attacking the basket. She finished the day with a game-high 21 points on
9-of-14 shooting, six rebounds, and five assists. After the game, Gardner reflected back on her four years at UCLA, noting how much has changed from her freshman season to now. "I've
definitely come a long way," she said. "When I first came here as a
freshman, everything was so big and I didn't know anything. It's crazy
how things have changed. This year, Coach Close has given me so many
opportunities, and I'm just very thankful for that. I've learned so much
over my four years here, from each coaching staff."
It would be an understatement to say there was more to the story than the scoreboard on this Thursday night.
While a final score of 53-38 in favor of UCLA might conjure up thoughts of a pristine, dominant performance by the Bruins against Arizona State, it was hardly easy. Truth be told, the product on the floor was often groggy and grimy, with UCLA down 20-8 midway through the first half. But to their credit, the Bruins mustered just enough down the stretch, taking advantage of the Sun Devils' lackluster shooting to seal the victory. The post-game takeaways are below:
'Bows and Whistles
The tension was unmistakable. For stretches in the game, it essentially became a matter of which team would be first to cede to the physicality. Rebekah Gardner was often at the center of the near-altercations, the elbows and tugs explicit enough to draw the ire of the officials. And if it wasn't the senior guard, younger sister Rhema Gardner had to deal with a fair load of the tussling, what with ASU constantly looking to score their points from the paint.
"I never want us to lose our focus out there, but I loved how Rebekah and Rhema played feisty," UCLA head coach Cori Close said. "I loved that they said, 'Hey, I have your back' and played with that spirit. They weren't going to let anyone cross us."
Considering the Sun Devils' preference to dump the ball into the post and Rebekah Gardner's tendency to attack the basket, the chippy play was to be expected. After all, much of the extracurricular activity stemmed from both teams going after putbacks and defensive rebounds.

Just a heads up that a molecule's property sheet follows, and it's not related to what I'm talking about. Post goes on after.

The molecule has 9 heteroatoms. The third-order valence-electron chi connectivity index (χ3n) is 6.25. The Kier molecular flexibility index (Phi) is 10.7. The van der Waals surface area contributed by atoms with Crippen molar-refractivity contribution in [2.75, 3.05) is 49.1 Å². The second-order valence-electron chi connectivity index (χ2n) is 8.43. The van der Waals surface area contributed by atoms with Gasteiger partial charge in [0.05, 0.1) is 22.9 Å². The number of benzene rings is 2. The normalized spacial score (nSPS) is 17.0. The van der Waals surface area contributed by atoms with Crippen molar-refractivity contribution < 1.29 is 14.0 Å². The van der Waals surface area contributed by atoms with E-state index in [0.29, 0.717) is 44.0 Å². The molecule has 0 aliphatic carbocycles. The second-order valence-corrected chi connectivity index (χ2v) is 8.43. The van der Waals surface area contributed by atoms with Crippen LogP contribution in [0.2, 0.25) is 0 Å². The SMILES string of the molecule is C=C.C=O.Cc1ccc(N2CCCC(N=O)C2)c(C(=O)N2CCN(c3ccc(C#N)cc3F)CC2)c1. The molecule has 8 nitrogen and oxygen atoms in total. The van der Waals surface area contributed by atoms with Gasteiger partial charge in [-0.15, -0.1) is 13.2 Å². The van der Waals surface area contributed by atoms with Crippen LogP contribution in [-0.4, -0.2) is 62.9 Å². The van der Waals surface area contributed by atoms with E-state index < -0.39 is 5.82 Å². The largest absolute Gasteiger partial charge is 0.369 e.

"Arizona State is probably the most physical team in our conference, and they're known for that," Close said. "Credit ASU; they made Rebekah work so hard for every catch, but the key was that Rebekah was able to get Arizona State's Alex Earl in early foul trouble."
Sun Devils Cold in the Clutch
As mentioned above, Close noted that the key moment was when Earl, arguably the Sun Devils' most reliant shooter, picked up her fourth foul with 12:07 left in the game and took a seat on the bench. That, in turn, enabled the Bruins to heighten the defensive pressure against Arizona State's bigs, and the Sun Devil guards just couldn't buy a basket. The result? Forced entry passes into the post, with the Bruins taking advantage. In the last 15 minutes of the game, ASU's inability to score allowed UCLA to go on a 24-7 run and essentially ice the game. By game's end, the Sun Devils shot just 2-for-14 from beyond the arc.
"We noticed that they weren't looking to take the outside shots, so we really just emphasized packing our defense into the paint," Rhema Gardner said.
Playing without Costa
Given Arizona State's post-centered game plan, the size and length of Corinne Costa figured to play a major factor coming into this one. But the sophomore center wound up playing just three minutes after going down with a leg sprain early in the first half. Close later acknowledged that she was given the clearance to play Costa in the second period, but decided not to take any chances. Had Costa been at full strength, ASU's post players likely wouldn't have been such an influence, especially in the first half.